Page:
How to stay active
and healthy?

Why are proteins
important?

How much protein
is needed?

Which foods are
rich in protein?

Which protein-rich
foods are most
sustainable?
Do you want to
contribute to
PROMISS research
on protein?

 

How to stay active and healthy?

Ageing is challenging! Physical and cognitive decline is more pronounced after the age of 50, but the good news is that a healthy diet can help ageing better.
The main components of food products are proteins, fats, and carbohydrates. These components provide the body with energy. About 15% of all the energy (calories) we obtain from foods comes from proteins.

Here protein plays a key role. From the age of 50, our body experiences a gradual decline of muscle mass, which we can limit by ensuring the proper protein intake on a daily basis and through regular exercise.

What is a healthy diet?
Please, see your national dietary guidelines
for more information on healthy eating.
When thinking about healthy food for healthy ageing, we think about fruits and vegetables, vitamins, healthy fats, and low salt. Protein does not cross our mind, but it is essential.

 

Protein prevents your muscles and bones from losing their mass, which will help you to stay mobile, and to carry on an active and healthy life-style. A thorough assessment of your dietary intake by a dietitian is needed to determine whether you eat enough protein. Dietitians can assess
your protein intake
via the
Protein Screener!

 

 

Why are proteins important?


All body tissues are made up of cells and all cells, for example muscles, organs, the nervous system, bones and blood, contain protein. After eating foods that contain proteins, the digestion breaks down the protein into amino acids (the building blocks of protein), which enter the blood stream. Amino acids are used in your muscles, bones, cartilage and skin, as well as to transport oxygen and other substances in the blood, to make enzymes and hormones, for an optimal functioning of your immune system and to recover from illness. Every day about 200-300 grams of our body protein is replaced using these amino acids. Only part of the amino acids that are necessary are recycled within your body: we also need proteins from our diet to provide new amino acids.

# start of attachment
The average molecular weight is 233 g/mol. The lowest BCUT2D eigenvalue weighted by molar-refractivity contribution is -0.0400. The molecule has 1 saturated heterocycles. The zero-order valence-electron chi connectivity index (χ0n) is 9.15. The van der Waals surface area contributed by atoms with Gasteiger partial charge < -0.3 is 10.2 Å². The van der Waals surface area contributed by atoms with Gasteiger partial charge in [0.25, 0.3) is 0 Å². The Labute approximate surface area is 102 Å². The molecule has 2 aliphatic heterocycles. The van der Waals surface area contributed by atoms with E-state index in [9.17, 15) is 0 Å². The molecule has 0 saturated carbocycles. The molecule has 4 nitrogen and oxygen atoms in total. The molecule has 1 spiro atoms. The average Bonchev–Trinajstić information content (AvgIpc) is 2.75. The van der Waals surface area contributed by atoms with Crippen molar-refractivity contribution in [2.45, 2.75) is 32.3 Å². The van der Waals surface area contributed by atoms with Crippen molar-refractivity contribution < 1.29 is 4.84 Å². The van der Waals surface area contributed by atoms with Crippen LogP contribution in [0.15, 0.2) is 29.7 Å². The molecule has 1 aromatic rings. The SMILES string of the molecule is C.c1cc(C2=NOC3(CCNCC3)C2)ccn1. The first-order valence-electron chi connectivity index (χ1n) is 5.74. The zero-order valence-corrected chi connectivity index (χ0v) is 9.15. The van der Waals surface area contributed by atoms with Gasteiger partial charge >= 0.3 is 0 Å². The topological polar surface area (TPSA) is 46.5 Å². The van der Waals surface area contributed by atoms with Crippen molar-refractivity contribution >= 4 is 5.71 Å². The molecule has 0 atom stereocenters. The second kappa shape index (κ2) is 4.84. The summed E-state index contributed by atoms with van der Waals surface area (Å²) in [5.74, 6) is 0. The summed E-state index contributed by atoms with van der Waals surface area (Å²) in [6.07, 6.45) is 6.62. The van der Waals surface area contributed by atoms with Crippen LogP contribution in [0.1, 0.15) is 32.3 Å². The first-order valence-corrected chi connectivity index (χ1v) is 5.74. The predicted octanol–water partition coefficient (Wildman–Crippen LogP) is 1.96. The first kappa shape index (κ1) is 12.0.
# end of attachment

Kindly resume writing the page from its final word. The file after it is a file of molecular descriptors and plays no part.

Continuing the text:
Did you know that every 3 months your
muscles are completely rebuilt again
using amino acids?

In Europe alone, over 20 million older citizens are at risk of protein energy malnutrition. They are at risk of being too skinny, and to lose body weight and muscle mass involuntary because their intake of energy and protein through diet is insufficient or the energy and protein consumed cannot be used by the body due to intestinal problems (e.g. diarrhoea). The consequences on health are serious and sometimes irreversible. Between 5-15% of older adults living at home (known as “community dwelling”) is malnourished and this risks increases when they live alone or receive home care.